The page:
In the state's northeast corner, less than an hour from Redding, Lassen Volcanic National Park encompasses many unique hydrothermal areas still fuming to this day. Aptly named areas in the park like the Devils Kitchen and Bumpass Hell provide boardwalk trails and sensory immersion into a dynamic environment.

Other popular things to do at Lassen Volcanic National Park include swimming in Manzanita Lake, climbing Lassen Peak, and staying the night at Drakesbad Guest Ranch.

8. Channel Islands National Park

Santa Cruz Island, Channel Islands National Park | Photo Copyright: Brad Lane

Channel Islands National Park is a chain of five islands off the Southern California coast, providing a remote getaway from the hustle and bustle of the mainland. The islands are only accessible via boat or seaplane, with ferries from Oxnard and Ventura transporting tourists to the islands on a regular basis.

Santa Cruz Island is the largest of the five islands and is one of the most popular to visit. Upon landing on the shore, common activities including hiking, kayaking, and camping at the Scorpion Ranch Campground. Other popular things to do on all five islands include hiking, picnicking, and exploring the rugged shore in a sea kayak.

Dolphins, enroute to Santa Cruz Island | Photo Copyright: Brad Lane

The Channel Islands are a wild and remote environment with no services or amenities, and visitors need to bring everything they need for the day or night. The boat ride to any one of the five islands adds to the experience of visiting, with common wildlife sightings including dolphins and whales.

9. Point Reyes National Seashore

Point Reyes Lighthouse

Point Reyes is an hour north of San Francisco and the only federally designated seashore on the West Coast. Over 150 miles of hiking trails span the estuaries, forests, and marshes of the national seashore, as well as the numerous wild beaches lined with stunning views of the Pacific Ocean.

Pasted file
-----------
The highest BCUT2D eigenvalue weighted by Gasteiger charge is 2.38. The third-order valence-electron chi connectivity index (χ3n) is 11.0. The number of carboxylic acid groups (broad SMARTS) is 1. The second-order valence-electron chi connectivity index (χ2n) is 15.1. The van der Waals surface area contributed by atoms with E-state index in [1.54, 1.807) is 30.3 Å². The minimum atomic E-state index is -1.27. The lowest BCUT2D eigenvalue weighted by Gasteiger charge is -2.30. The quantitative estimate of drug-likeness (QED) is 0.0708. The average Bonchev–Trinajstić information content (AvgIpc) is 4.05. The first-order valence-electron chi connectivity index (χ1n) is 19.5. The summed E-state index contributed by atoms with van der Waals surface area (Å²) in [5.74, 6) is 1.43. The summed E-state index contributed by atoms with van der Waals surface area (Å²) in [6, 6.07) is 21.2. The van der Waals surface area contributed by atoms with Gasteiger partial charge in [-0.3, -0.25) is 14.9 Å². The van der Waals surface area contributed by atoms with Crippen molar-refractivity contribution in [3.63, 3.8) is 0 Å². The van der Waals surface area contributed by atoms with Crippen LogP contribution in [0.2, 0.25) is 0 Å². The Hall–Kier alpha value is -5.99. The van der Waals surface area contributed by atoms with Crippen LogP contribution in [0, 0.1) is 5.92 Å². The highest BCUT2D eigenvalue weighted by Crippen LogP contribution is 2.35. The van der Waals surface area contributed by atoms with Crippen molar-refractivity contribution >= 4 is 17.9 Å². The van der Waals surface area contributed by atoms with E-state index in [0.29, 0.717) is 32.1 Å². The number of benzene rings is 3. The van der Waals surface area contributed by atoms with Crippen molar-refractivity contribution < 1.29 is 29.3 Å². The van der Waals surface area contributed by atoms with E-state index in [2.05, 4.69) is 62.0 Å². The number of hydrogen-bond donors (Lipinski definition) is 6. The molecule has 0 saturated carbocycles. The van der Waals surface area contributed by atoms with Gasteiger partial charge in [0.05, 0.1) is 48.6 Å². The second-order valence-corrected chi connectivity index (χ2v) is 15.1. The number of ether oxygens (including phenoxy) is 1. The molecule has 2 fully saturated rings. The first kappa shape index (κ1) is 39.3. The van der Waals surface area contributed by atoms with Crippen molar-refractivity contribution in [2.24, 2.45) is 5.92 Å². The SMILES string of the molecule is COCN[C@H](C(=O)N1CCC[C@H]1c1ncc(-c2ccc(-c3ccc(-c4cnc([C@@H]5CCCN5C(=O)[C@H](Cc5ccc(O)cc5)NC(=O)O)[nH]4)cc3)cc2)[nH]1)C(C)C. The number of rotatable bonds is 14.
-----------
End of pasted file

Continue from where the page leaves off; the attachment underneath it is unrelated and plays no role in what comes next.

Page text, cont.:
This coastline is popular for tourists and wildlife alike, and common animal sightings include elk, seals, and grey whales during annual migrations. For a postcard-worthy place to visit, the Point Reyes Lighthouse serves as a beacon for tourists from around the world.

10. Golden Gate National Recreation Area

Fog rolling in over the Golden Gate National Recreation Area

The urban-infused Golden Gate National Recreation Area is one of three designated National Recreation Areas (NRAs) in California. It spans both sides of the Golden Gate Bridge in San Francisco, is bordered to the north by Point Reyes National Seashore, and includes 37 distinct park units.

Among many other units, Golden Gate NRA is home to the iconic Muir Woods National Monument. This beautiful grove whisks visitors through a world of big trees on the north side of the Golden Gate Bridge in Marin County. Other notable sites on this side of the bridge include Stinson Beach and the Tennessee Valley.

Cultural attractions and the stunning natural landscape converge south of the Golden Gate Bridge in the NRA. Here, places like The Presidio and Crissy Airfield are often filled with locals and tourists enjoying the urban parkland. The Golden Gate NRA spans much of the San Francisco northern shoreline, offering ocean-facing hiking trails and a variety of ways to fall in love with the city.

Golden Gate NRA is also well regarded as one of the most dog-friendly national park units in California and is very popular with pet owners.